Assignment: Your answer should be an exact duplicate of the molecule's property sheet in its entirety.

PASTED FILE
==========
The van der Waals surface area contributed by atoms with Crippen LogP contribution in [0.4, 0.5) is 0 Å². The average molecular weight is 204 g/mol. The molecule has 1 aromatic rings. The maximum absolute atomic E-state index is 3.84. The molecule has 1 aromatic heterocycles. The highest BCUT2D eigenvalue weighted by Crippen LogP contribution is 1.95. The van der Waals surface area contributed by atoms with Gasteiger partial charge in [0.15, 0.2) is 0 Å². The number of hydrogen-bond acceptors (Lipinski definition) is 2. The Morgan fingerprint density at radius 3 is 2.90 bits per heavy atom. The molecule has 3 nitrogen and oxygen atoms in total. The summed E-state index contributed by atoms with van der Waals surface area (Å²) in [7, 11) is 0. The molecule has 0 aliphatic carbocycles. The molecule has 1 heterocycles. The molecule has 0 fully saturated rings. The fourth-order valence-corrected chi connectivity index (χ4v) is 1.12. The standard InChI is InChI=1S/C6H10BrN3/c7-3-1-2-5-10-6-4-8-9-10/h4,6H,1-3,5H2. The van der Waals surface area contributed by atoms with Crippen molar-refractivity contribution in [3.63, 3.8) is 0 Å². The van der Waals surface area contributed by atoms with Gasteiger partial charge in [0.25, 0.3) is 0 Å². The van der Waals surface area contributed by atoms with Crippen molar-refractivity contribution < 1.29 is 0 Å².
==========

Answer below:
The van der Waals surface area contributed by atoms with Crippen LogP contribution in [0.4, 0.5) is 0 Å². The average molecular weight is 204 g/mol. The molecule has 1 aromatic rings. The maximum absolute atomic E-state index is 3.84. The molecule has 1 aromatic heterocycles. The highest BCUT2D eigenvalue weighted by Crippen LogP contribution is 1.95. The van der Waals surface area contributed by atoms with Gasteiger partial charge in [0.15, 0.2) is 0 Å². The number of hydrogen-bond acceptors (Lipinski definition) is 2. The Morgan fingerprint density at radius 3 is 2.90 bits per heavy atom. The molecule has 3 nitrogen and oxygen atoms in total. The summed E-state index contributed by atoms with van der Waals surface area (Å²) in [7, 11) is 0. The molecule has 0 aliphatic carbocycles. The molecule has 1 heterocycles. The molecule has 0 fully saturated rings. The fourth-order valence-corrected chi connectivity index (χ4v) is 1.12. The standard InChI is InChI=1S/C6H10BrN3/c7-3-1-2-5-10-6-4-8-9-10/h4,6H,1-3,5H2. The van der Waals surface area contributed by atoms with Crippen molar-refractivity contribution in [3.63, 3.8) is 0 Å². The van der Waals surface area contributed by atoms with Gasteiger partial charge in [0.25, 0.3) is 0 Å². The van der Waals surface area contributed by atoms with Crippen molar-refractivity contribution < 1.29 is 0 Å².